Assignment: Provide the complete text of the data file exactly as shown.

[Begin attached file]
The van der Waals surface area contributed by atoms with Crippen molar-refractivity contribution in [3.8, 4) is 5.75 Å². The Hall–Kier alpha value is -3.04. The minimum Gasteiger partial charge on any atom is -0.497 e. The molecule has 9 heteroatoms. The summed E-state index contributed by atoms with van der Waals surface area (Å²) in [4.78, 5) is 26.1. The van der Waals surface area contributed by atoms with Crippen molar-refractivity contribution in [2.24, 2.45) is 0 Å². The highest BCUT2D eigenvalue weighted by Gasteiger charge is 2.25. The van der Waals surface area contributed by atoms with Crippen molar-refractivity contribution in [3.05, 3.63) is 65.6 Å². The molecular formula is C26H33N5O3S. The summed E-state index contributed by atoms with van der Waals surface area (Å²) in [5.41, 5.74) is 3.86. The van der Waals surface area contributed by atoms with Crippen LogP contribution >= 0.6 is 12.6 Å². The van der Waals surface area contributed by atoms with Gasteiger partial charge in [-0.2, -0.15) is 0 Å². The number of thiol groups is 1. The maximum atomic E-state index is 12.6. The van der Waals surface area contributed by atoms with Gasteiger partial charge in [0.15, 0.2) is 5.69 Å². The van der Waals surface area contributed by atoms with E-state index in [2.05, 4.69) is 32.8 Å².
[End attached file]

The van der Waals surface area contributed by atoms with Crippen molar-refractivity contribution in [3.8, 4) is 5.75 Å². The Hall–Kier alpha value is -3.04. The minimum Gasteiger partial charge on any atom is -0.497 e. The molecule has 9 heteroatoms. The summed E-state index contributed by atoms with van der Waals surface area (Å²) in [4.78, 5) is 26.1. The van der Waals surface area contributed by atoms with Crippen molar-refractivity contribution in [2.24, 2.45) is 0 Å². The highest BCUT2D eigenvalue weighted by Gasteiger charge is 2.25. The van der Waals surface area contributed by atoms with Crippen molar-refractivity contribution in [3.05, 3.63) is 65.6 Å². The molecular formula is C26H33N5O3S. The summed E-state index contributed by atoms with van der Waals surface area (Å²) in [5.41, 5.74) is 3.86. The van der Waals surface area contributed by atoms with Crippen LogP contribution >= 0.6 is 12.6 Å². The van der Waals surface area contributed by atoms with Gasteiger partial charge in [-0.2, -0.15) is 0 Å². The number of thiol groups is 1. The maximum atomic E-state index is 12.6. The van der Waals surface area contributed by atoms with Gasteiger partial charge in [0.15, 0.2) is 5.69 Å². The van der Waals surface area contributed by atoms with E-state index in [2.05, 4.69) is 32.8 Å².